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San Francisco DUI Attorney: Mistrial Improperly Ordered – Double Jeopardy Triggered

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Day v. Judge Bruce Haskell , - N.W.2d - -, 2011 WL 2505052 (N.D.), 2011 ND 125

After jury empaneled and sworn, Defendant, bailiff, and jurors engaged in conversation about pheasants while judge and lawyers were in chambers. Court quickly ruled that any such conversation automatically required mistrial, but the North Dakota Supreme Court held that a mistrial was not manifestly necessary and that a retrial was constitutionally barred by the Double Jeopardy clause.

A mistrial is not automatically required when the jury is exposed to improper communication; rather, the court must consider the circumstances of each case and determine if there is a manifest necessity for a mistrial. See United States v. Melius , 123 F.3d 1134, 1138–39 (8th Cir.1997) (the trial court's decision to grant a mistrial when there is a claim of possible juror bias is entitled to deference but the court's decision is not beyond review and the court must act responsibly and deliberately considering the defendant's interests). The trial court's decision to terminate a criminal proceeding after jeopardy has attached should not be taken lightly. Linghor , 2004 ND 224, ¶ 22, 690 N.W.2d 201. In this case, the trial court did not consider any alternatives and the decision was made quickly and without sufficient reflection. The trial court did not engage in the “scrupulous exercise of judicial discretion" required before making its decision.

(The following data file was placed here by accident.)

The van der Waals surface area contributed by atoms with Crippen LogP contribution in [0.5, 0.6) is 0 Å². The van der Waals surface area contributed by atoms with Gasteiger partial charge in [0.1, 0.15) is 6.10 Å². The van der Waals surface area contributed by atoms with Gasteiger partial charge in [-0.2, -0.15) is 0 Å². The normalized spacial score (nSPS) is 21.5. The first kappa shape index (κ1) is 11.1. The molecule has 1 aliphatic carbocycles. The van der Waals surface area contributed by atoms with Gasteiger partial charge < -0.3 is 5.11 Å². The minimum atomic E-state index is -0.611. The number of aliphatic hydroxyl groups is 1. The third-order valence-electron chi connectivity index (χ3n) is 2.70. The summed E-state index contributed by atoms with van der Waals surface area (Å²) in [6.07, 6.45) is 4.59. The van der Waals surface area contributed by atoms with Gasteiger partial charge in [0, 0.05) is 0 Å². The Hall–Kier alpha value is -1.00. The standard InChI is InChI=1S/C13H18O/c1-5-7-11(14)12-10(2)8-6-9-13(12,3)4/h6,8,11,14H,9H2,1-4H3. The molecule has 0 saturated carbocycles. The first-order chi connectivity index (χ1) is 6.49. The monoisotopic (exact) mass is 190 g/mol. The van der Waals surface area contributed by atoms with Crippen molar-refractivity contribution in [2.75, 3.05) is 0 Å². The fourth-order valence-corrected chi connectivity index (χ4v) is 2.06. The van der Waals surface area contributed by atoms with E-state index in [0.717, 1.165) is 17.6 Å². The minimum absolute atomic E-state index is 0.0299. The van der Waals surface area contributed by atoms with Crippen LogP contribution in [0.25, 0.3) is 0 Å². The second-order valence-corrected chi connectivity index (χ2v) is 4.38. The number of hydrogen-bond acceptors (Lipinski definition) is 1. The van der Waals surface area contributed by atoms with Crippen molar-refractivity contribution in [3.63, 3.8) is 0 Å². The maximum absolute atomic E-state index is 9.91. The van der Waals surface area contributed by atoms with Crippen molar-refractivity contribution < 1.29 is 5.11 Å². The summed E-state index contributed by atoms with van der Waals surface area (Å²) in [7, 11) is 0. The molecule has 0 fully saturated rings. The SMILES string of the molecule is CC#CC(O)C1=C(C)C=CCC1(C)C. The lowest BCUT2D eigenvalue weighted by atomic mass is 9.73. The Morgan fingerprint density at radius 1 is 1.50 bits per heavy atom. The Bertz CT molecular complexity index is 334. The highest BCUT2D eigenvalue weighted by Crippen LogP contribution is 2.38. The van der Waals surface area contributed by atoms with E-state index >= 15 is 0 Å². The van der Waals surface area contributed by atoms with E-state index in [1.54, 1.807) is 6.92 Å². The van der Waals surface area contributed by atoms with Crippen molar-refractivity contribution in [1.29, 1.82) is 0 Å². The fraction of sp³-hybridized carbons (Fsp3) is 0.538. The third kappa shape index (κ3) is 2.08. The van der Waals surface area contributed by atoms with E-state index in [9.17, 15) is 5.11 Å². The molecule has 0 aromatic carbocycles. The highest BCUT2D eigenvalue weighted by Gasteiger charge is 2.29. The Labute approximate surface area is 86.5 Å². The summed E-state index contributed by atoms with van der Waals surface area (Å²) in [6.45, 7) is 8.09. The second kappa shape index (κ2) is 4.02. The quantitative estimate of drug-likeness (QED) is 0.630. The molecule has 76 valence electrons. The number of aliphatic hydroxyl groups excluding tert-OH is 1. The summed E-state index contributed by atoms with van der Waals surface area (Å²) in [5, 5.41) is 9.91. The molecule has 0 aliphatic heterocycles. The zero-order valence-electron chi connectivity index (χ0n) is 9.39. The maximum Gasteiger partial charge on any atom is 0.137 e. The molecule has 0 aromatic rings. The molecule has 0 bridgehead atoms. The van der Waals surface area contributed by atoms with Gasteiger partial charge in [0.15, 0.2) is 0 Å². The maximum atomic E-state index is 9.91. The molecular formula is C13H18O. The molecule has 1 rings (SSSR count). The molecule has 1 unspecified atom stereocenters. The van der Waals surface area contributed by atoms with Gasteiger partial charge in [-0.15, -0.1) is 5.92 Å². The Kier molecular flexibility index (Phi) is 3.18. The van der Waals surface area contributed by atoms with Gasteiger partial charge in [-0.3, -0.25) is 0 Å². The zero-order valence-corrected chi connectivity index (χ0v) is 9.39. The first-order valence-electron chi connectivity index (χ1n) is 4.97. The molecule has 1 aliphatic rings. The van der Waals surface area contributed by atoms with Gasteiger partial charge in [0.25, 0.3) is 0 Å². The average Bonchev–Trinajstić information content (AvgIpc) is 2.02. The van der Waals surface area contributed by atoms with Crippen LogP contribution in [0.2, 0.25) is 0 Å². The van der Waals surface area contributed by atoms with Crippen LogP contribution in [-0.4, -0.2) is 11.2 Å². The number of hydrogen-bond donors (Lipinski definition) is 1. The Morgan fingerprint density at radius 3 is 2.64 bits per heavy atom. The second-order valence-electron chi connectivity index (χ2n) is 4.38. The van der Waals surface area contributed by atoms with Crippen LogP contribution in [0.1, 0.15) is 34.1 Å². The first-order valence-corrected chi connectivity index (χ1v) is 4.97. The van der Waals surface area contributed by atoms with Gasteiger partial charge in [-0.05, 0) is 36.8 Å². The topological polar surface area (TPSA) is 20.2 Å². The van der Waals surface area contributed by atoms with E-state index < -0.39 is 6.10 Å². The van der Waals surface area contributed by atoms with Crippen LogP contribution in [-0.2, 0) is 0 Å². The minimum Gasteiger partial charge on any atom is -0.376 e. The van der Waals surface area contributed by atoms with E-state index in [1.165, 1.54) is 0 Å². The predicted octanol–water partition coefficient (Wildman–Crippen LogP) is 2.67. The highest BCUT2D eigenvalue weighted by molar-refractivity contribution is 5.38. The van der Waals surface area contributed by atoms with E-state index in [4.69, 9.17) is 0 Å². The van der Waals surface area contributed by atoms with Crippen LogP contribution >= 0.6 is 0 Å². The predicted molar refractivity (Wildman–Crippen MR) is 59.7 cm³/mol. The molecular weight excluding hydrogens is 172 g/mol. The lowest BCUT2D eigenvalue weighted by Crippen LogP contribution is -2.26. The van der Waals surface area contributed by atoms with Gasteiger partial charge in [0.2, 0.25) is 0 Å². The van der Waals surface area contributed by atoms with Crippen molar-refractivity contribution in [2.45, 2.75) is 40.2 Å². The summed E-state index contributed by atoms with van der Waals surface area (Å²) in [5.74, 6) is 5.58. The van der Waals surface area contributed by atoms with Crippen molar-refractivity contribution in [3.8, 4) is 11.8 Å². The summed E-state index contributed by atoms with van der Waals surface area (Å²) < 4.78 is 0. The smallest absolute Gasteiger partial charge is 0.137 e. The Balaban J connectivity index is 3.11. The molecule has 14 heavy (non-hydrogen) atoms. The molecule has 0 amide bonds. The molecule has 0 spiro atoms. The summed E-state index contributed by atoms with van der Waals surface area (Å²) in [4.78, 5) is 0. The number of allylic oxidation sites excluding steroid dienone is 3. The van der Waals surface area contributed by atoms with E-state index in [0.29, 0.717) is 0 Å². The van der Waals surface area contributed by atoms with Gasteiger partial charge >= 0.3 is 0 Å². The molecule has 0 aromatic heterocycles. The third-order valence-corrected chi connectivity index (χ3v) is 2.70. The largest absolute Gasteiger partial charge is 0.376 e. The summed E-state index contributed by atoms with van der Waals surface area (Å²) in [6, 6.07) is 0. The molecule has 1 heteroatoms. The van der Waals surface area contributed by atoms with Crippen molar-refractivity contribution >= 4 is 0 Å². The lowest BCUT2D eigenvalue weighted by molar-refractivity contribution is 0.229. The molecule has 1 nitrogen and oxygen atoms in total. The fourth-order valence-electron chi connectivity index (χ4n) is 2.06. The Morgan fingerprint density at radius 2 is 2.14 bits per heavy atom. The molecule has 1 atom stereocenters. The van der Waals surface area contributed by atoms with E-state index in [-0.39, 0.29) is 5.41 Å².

The Court noted that the trial court ordered the mistrial just seven minutes after a prosecutorial motion for it was made, and that inadequate consideration to alternative remedies was given.


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